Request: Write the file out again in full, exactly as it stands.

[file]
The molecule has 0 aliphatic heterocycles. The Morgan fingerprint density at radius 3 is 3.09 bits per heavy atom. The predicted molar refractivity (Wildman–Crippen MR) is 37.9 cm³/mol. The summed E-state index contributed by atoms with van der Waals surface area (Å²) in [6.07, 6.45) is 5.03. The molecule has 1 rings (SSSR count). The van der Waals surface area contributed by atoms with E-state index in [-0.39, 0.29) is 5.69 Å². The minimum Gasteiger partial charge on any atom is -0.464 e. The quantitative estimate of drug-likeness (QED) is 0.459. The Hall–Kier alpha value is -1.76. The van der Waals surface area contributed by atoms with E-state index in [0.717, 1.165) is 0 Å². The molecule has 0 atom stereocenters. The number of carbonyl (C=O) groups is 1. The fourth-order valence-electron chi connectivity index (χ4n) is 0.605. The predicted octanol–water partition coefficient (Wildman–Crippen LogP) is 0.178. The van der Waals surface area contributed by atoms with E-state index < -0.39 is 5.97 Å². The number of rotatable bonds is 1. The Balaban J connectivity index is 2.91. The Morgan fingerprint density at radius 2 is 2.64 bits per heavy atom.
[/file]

The molecule has 0 aliphatic heterocycles. The Morgan fingerprint density at radius 3 is 3.09 bits per heavy atom. The predicted molar refractivity (Wildman–Crippen MR) is 37.9 cm³/mol. The summed E-state index contributed by atoms with van der Waals surface area (Å²) in [6.07, 6.45) is 5.03. The molecule has 1 rings (SSSR count). The van der Waals surface area contributed by atoms with E-state index in [-0.39, 0.29) is 5.69 Å². The minimum Gasteiger partial charge on any atom is -0.464 e. The quantitative estimate of drug-likeness (QED) is 0.459. The Hall–Kier alpha value is -1.76. The van der Waals surface area contributed by atoms with E-state index in [0.717, 1.165) is 0 Å². The molecule has 0 atom stereocenters. The number of carbonyl (C=O) groups is 1. The fourth-order valence-electron chi connectivity index (χ4n) is 0.605. The predicted octanol–water partition coefficient (Wildman–Crippen LogP) is 0.178. The van der Waals surface area contributed by atoms with E-state index < -0.39 is 5.97 Å². The number of rotatable bonds is 1. The Balaban J connectivity index is 2.91. The Morgan fingerprint density at radius 2 is 2.64 bits per heavy atom.